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Should You Buy Electronic Arts Inc. Stock? 3 Pros, 3 Cons

Ian Bezek

Electronic Arts Inc. (NASDAQ:EA) has been a solid winner for investors. EA stock has rallied 42% over the past year and hit new all-time highs.

Despite these gains, however, EA stock badly trailed its key rivals within the gaming industry. A disastrous game launch late in the year led to poor sales and a fresh boycott of the company. On top of that, its 2018 release calendar is looking a little light.

Can EA overcome these cons and power higher anyways?

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EA Stock Cons

Public Relations Nightmare: Star Wars: Battlefront 2‘s launch caused a fiasco for EA. The company loaded the game with microtransactions. This forced players to pay additional fees to access key game features, including iconic characters like Luke Skywalker.

Microtransactions have long been the key to the monetization of mobile games. For traditional console/PC games, however, it is risky to charge for additional content that players feel should be included in the base game’s cost. Players pay a big sticker price for the game, and don’t expect to be nickel and dimed to get gameplay features that were free in past editions of the game.

EA suffered previous reputational blows after getting too greedy. The SimCity series, for example, effectively died off with Sim City 2013’s messy copy-protection scheme and forced-online play at its launch. The Sims 4 has also slumped compared to previous editions of the series, with too much overpriced downloadable content largely to blame.

EA rolled back its bad decision on Battlefront 2, but by then the damage was done. First-week boxed sales in the UK plummeted more than 60% versus its predecessor, Star Wars Battlefront, and declined 50% compared to Battlefield 1 — just a month after retailers forecast that the game would top Battlefield 1 sales.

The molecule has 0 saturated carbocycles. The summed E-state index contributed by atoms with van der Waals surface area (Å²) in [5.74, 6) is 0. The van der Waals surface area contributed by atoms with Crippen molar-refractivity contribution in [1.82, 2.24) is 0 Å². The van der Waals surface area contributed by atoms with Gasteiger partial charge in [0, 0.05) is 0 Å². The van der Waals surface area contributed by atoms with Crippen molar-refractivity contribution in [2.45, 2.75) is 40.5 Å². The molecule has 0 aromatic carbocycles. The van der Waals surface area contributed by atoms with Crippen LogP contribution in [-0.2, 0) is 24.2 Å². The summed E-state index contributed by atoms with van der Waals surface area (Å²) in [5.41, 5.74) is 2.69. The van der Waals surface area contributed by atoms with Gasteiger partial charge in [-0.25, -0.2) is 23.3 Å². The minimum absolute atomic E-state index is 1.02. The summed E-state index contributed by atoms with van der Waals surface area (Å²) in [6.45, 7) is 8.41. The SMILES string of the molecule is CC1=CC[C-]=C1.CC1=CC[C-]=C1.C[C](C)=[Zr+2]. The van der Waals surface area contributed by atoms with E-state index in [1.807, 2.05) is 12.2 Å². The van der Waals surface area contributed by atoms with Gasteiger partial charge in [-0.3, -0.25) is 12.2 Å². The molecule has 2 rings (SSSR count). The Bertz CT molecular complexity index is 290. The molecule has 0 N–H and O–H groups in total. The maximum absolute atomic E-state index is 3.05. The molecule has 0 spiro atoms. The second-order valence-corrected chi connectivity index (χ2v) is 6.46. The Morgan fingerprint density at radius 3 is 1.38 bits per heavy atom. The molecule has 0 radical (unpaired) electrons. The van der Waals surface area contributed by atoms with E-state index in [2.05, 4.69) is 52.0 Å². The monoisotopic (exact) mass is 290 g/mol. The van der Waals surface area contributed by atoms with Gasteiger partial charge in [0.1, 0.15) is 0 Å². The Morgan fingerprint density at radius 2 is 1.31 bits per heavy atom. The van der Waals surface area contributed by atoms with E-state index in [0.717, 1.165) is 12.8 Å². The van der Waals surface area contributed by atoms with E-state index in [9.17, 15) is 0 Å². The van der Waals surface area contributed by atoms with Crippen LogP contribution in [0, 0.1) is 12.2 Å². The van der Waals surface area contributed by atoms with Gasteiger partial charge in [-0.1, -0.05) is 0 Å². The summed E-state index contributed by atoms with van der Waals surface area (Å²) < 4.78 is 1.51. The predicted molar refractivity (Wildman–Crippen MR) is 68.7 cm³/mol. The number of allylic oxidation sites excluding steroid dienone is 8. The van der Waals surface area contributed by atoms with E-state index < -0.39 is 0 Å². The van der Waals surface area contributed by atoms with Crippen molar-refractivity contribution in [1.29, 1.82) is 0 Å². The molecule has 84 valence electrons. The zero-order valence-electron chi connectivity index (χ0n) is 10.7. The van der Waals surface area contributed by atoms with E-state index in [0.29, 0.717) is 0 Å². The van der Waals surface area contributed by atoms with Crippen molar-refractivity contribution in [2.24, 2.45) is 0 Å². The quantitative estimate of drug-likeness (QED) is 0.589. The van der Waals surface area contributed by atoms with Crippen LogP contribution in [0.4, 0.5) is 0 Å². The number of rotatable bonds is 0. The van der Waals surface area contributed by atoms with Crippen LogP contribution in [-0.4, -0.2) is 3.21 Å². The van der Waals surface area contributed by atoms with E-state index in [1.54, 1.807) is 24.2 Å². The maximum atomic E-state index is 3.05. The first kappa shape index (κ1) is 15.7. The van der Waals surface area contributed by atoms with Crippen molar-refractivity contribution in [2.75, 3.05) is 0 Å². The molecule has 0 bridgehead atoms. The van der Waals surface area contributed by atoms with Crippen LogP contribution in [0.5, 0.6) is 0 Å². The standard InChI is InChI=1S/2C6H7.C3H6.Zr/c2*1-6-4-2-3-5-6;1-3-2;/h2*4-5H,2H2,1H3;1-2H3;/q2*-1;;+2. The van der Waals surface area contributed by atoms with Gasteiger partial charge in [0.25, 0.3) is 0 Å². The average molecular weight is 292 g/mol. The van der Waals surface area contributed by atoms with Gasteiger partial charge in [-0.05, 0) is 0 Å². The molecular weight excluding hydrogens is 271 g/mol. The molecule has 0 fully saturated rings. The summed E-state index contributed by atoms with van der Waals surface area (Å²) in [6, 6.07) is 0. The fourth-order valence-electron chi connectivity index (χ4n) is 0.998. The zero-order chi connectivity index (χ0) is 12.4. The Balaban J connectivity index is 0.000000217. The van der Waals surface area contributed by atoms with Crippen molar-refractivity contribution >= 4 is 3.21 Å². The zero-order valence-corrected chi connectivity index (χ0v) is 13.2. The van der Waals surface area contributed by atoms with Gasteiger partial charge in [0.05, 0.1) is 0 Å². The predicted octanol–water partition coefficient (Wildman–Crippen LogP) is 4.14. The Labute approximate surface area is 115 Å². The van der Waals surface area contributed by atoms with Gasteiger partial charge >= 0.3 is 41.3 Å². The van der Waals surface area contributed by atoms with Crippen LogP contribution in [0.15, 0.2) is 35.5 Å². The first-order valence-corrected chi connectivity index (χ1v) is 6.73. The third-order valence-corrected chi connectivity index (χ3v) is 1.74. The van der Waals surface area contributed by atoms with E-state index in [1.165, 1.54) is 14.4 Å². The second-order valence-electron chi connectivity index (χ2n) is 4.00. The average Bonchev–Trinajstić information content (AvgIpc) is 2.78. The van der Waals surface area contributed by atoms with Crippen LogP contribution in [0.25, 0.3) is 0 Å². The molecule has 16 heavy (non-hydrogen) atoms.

Not Much In 2018: Electronic Arts has no major releases coming this year until the holidays. Even for the holidays, it only has Anthem coming up. And, so far, little is known about this new EA franchise. Anthem could be a big winner, but for now it’s hard to predict — sequels based on established IP are far more predictable.

Battlefield 2 whiffed, and a lot of gamers are continuing their boycott of EA due to that incident. With no big releases to pull them back, EA could be troubled with slow sales for much of the year.

Expensive Stock: EA stock is currently trading at 30x trailing earnings and 24x forward earnings. And, as we’ve seen above, it’s generous to estimate that earnings will increase that much in 2018 given the weak roster of games coming out this year.

EA stock also looks expensive on other metrics such as price/book and price/sales. It’s hard to make the case for paying such a premium for EA stock. After all, it remains a cyclical and hits-driven company. A few quarters of weak sales, and investors would slash their valuations for EA going forward.